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APC Diagram courtesy of Fiber Optics Info,
http://www.fiber
-
optics.info/fiber_optic_glossary/a


APD

Avalanche Photodiode


Aperture

A cross sectional area of the antenna which is exposed to the satellite signal.

(Satnews)


API

Application Program Interface

APL

Average Picture Level; a

video quality parameter.

(FiberOpticsInfo)


Apogee

The point in an elliptical satellite orbit which i s farthest from the surface of the earth.
Geosynchronous satellites which maintain ci rcular orbits around the earth are first launched
i nto highly elliptical orbits with apogees of 22,237 miles.

When the communication satellite
reaches the appropriate apogee, a rocket motor i s fired to place the satellite i nto its
permanent circular orbit of 22,237 miles.
(Satnews)


Apogee Kick Motor (AKM)

Rocket motor fired to circulate orbit and deploy satellite i nto geostationary orbit.
(Satnews)


Application

An application is a functional i mplementation realized as software running i n one or spread
over several interplaying
hardware entities.

Application Boundary

A concise general description of the data elements (HTML documents, code files, i mages,
etc.) used to form one application and the l ogical l ocator of the entry point, the application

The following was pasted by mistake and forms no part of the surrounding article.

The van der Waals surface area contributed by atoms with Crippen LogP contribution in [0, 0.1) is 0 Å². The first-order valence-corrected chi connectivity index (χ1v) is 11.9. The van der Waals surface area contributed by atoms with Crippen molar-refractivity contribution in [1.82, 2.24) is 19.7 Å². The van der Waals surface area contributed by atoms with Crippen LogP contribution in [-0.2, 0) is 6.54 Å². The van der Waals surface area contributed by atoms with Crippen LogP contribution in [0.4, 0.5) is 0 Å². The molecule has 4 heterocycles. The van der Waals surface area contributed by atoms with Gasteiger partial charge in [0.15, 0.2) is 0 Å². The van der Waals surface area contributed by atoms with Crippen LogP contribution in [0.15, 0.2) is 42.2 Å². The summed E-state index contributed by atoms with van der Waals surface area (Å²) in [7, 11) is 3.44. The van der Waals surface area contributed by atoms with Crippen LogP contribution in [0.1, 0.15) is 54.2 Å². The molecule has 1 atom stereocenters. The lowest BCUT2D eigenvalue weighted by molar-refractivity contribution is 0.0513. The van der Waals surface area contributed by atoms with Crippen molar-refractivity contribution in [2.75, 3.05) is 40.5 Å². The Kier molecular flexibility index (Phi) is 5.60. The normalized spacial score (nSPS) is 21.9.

boundary i s described by a regula
r expression over the URL language. Where no such
boundary i s drawn, the default boundary shall be the entire set of documents that the
OpenCable™ platform can access.
=
Application=䥮for浡tion=qable=EA䥔

=
mrovides=infor浡tion=about=the=activation=state=of=
service
J
bound=applicationsK
=
Application Manager

The application manager i s the entity in the OpenCable Platform responsible for managing
the lifecycle of the applications. It manages both bound and unbound applications.

Application Platform

An application
platform i s the collection of application program interfaces and protocols on
which content and applications are developed.

Application Program Interface (API
)

An application program interface is the software interface to system services or software
l i bra
ries. An API can consist of classes, function calls, subroutine calls, descriptive tags, etc.

APSIS

Adaptive Power S
ystem Interface Specification; u
nder the auspices of the Sustainability
Management Subcommittee ( SMS), SCTE aims to create a “critical facility” focused
specification titled “Adaptive Power System Interface Specification” (APSIS). The
Sustainability Management Subcommittee ( SMS) was for
med within SCTE and crosses wired
broadband industry boundaries (NCTA, CableLabs®, CENELEC, EU, OEMs). SMS i s tasked in
the relative short term ( CYs 2011 and 2012) to create a set of meaningful requirements
documents modeled after Telcordia specifications